‘Smart meters’ for rural water supply in sub-Saharan Africa
Date: 23 August 2021
University of Exeter
PhD in Engineering
Novel technologies can help make progress towards the goal of universal and equitable access to safe and affordable drinking water for all. Rural communities in sub-Saharan Africa suffer from very low levels of water supply and drastic unsustainability of existing systems. The reasons for this include complex interactions between many ...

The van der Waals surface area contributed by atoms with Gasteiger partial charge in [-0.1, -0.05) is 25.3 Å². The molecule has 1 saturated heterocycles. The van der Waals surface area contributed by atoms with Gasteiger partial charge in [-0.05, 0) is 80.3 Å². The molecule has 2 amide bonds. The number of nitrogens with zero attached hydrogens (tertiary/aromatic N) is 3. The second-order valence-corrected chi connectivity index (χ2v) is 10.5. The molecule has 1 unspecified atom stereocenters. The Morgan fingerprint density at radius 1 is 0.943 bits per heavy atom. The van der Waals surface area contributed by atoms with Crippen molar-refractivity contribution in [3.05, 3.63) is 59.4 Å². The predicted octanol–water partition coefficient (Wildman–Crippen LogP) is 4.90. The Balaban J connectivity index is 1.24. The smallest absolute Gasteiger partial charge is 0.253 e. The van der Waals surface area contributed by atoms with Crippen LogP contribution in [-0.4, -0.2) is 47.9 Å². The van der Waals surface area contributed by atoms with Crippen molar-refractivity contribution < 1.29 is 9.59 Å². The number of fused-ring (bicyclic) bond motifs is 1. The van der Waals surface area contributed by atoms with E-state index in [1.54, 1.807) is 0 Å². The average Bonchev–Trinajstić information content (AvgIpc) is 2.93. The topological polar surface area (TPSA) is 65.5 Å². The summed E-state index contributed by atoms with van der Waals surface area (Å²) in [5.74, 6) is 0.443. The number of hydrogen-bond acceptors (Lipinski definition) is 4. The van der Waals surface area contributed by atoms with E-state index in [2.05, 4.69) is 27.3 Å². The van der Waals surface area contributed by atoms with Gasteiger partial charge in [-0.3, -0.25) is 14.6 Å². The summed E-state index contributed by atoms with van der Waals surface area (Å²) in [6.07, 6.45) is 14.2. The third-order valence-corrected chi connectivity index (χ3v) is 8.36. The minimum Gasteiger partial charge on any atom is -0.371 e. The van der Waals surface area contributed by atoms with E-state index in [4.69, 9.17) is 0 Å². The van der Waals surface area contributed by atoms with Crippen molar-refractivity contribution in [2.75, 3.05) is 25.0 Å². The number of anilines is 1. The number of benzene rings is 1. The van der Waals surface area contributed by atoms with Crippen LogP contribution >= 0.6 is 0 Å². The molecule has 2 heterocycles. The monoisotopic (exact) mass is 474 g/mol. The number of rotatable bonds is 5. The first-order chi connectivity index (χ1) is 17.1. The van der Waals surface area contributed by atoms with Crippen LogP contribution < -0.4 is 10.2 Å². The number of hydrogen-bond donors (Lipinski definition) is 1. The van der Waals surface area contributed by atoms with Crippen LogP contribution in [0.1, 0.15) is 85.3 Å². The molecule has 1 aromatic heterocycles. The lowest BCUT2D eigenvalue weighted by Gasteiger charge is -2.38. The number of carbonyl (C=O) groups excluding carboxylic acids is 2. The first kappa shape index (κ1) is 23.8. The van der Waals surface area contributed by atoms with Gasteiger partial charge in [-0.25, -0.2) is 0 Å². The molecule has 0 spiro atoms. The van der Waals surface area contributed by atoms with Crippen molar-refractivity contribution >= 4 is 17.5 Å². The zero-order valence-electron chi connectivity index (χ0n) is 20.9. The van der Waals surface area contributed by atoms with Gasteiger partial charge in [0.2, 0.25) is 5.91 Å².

Novel technologies can help make progress towards the goal of universal and equitable access to safe and affordable drinking water for all. Rural communities in sub-Saharan Africa suffer from very low levels of water supply and drastic unsustainability of existing systems. The reasons for this include complex interactions between many factors; it is a ‘wicked problem’. In recent years, a range of ICT and Internet-of-Things (IoT) innovations have been developed to address limitations to rural water supply. Specifically, pre-payment ‘smart meter’ innovations for communal water points allow for improved revenue collection, real-time monitoring, and improved access. This technology is in the early phases of deployment across sub-Saharan Africa. Current evaluations, particularly in grey literature, have had limited: focus on technical aspects, independent academic rigour, or systems thinking. Significantly, data collected from smart meters has not been used for longer-term insights into rural water supply. The aim of this research is to investigate how ‘smart meters’ can improve rural water supply service in sub-Saharan Africa. An evaluation of a selected smart meter model was carried out on technical robustness, specifically accuracy of flow measurement and flow rate reduction from debris, and on effectiveness in the socio-economic context in rural Tanzania. This revealed good technical and socio-economic performance. Next, smart meter data from Tanzania and The Gambia was combined with collected survey and interview data to reveal new insights into water collection patterns from rural water points. Then, smart meter data was combined with rainfall data, and the influence of rainy seasons and days of rainfall are quantified. Based on this, ‘weather dependent pricing’ (WDP) has been developed as a novel pricing mechanism based on smart meter pre-payment and remote management, with the objective to incentivise users to maintain using clean groundwater. Potential costs per disability adjusted life year (DALY) averted, economic cost-benefit, sensitivity, and uncertainty of the pricing mechanism have been quantified, and an associated decision support tool has been developed. WDP has the potential to be an ‘off the shelf’ intervention with good value for money that can strengthen rural water supply systems and contribute towards climate change resilience. Key findings from this PhD research include: showing flow measurement is accurate, and flow rate reduction from debris build up can provide a basis for predictive maintenance; empirically showing how smart meters can improve service levels in rural communities; that smart meter data can provide new insights into time and location of water collection, and seasonality; and that weather dependent pricing could significantly and cheaply improve community health. The research has strong impact potential for current and future smart meter development and deployment (an area growing in relevance), and starts to fill four important research gaps. Suitable settings, broader considerations, policy implications, and potential barriers for smart meters in rural sub-Saharan Africa are expounded, along with how smart meters can strengthen rural water supply systems.
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